When 8:18 comes, I am standing on a snow-dusted path that runs along a wide creek. It is bone-chillingly cold. I am alone. And yet, all around me is a quiet chatter.
I hear the birds talking: the staccato laughter of a crow, the churr of a woodpecker, the high cadence of a Carolina wren. A small raft of ducks splashes into flight. Cardinals flutter in brambles nearby, stopping to inflate against the cold. But there is also the liquid voice of the stream and the whispering of the ice as the current washes new crystals over the frozen shelf.
A few years ago, I began to learn the language of birds. It wasn’t long before I could isolate the songs I’d hear as I walked through the neighborhood. I realized then that there had always been this conversation going on unnoticed around me. Individual voices in the chorus became distinct.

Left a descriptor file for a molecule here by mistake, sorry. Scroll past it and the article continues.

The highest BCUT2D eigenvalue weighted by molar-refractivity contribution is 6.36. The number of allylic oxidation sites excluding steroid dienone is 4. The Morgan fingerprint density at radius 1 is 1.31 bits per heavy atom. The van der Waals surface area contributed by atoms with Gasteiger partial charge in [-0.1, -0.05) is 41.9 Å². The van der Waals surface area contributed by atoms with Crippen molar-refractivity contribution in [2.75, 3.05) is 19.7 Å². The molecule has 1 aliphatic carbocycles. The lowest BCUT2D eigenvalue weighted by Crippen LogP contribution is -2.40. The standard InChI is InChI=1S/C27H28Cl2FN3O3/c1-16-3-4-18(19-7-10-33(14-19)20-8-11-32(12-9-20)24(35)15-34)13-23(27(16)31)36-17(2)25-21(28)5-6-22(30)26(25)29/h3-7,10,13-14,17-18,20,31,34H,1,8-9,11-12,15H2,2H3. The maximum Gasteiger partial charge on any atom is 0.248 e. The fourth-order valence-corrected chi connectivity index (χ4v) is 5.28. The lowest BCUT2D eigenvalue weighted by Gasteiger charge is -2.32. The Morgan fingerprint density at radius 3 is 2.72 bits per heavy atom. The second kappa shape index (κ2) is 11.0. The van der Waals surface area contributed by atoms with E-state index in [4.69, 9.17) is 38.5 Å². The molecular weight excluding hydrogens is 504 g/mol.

On the way home from my walk, I stop in the once-a-week farmer’s market. I’m now attuned to listening, so as I pass stalls, I catch snippets of conversation. Again, I am aware of how much I regularly tune out.
Years ago, before a church service started, I closed my eyes and just took in the full range of human conversation in that sanctuary. The sound was a complexity of chatter. A hum of human dialog. I wondered then at God’s ability to hear unique voices in the white noise of prayer that rises up to him. It is beyond my comprehension.
I have enough to handle just tuning my ears to what is in ear-shot.
I cannot fathom, Father, how you can isolate my voice in the din of human prayer. But I am so grateful that you do. Help me to hear the world around me, to revel in the rich panoply of sound you give to us each day.